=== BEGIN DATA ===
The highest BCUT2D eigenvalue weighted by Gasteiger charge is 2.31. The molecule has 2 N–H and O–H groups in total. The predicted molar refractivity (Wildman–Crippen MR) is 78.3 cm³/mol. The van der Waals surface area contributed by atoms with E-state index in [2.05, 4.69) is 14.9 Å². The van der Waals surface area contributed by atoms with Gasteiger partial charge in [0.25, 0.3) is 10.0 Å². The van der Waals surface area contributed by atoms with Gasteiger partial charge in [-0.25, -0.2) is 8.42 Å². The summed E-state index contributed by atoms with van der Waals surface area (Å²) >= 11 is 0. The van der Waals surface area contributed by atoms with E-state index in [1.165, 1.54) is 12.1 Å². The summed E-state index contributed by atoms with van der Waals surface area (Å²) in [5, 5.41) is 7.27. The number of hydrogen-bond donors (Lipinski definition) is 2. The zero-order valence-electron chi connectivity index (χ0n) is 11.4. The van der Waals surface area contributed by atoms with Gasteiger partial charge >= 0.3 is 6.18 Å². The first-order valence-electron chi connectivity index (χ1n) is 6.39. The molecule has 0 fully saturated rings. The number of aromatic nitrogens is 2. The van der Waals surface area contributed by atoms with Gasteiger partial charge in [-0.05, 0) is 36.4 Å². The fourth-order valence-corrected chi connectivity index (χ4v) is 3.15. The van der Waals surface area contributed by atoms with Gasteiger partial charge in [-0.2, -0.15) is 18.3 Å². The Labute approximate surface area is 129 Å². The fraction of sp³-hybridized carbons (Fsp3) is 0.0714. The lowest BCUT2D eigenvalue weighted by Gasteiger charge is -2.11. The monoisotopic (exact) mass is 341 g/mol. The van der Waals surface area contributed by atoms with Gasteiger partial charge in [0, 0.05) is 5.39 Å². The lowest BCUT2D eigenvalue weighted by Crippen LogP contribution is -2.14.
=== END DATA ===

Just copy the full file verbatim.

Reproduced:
The highest BCUT2D eigenvalue weighted by Gasteiger charge is 2.31. The molecule has 2 N–H and O–H groups in total. The predicted molar refractivity (Wildman–Crippen MR) is 78.3 cm³/mol. The van der Waals surface area contributed by atoms with E-state index in [2.05, 4.69) is 14.9 Å². The van der Waals surface area contributed by atoms with Gasteiger partial charge in [0.25, 0.3) is 10.0 Å². The van der Waals surface area contributed by atoms with Gasteiger partial charge in [-0.25, -0.2) is 8.42 Å². The summed E-state index contributed by atoms with van der Waals surface area (Å²) >= 11 is 0. The van der Waals surface area contributed by atoms with E-state index in [1.165, 1.54) is 12.1 Å². The summed E-state index contributed by atoms with van der Waals surface area (Å²) in [5, 5.41) is 7.27. The number of hydrogen-bond donors (Lipinski definition) is 2. The zero-order valence-electron chi connectivity index (χ0n) is 11.4. The van der Waals surface area contributed by atoms with Gasteiger partial charge >= 0.3 is 6.18 Å². The first-order valence-electron chi connectivity index (χ1n) is 6.39. The molecule has 0 fully saturated rings. The number of aromatic nitrogens is 2. The van der Waals surface area contributed by atoms with Gasteiger partial charge in [-0.05, 0) is 36.4 Å². The fourth-order valence-corrected chi connectivity index (χ4v) is 3.15. The van der Waals surface area contributed by atoms with Gasteiger partial charge in [-0.2, -0.15) is 18.3 Å². The Labute approximate surface area is 129 Å². The fraction of sp³-hybridized carbons (Fsp3) is 0.0714. The lowest BCUT2D eigenvalue weighted by Gasteiger charge is -2.11. The monoisotopic (exact) mass is 341 g/mol. The van der Waals surface area contributed by atoms with Gasteiger partial charge in [0, 0.05) is 5.39 Å². The lowest BCUT2D eigenvalue weighted by Crippen LogP contribution is -2.14.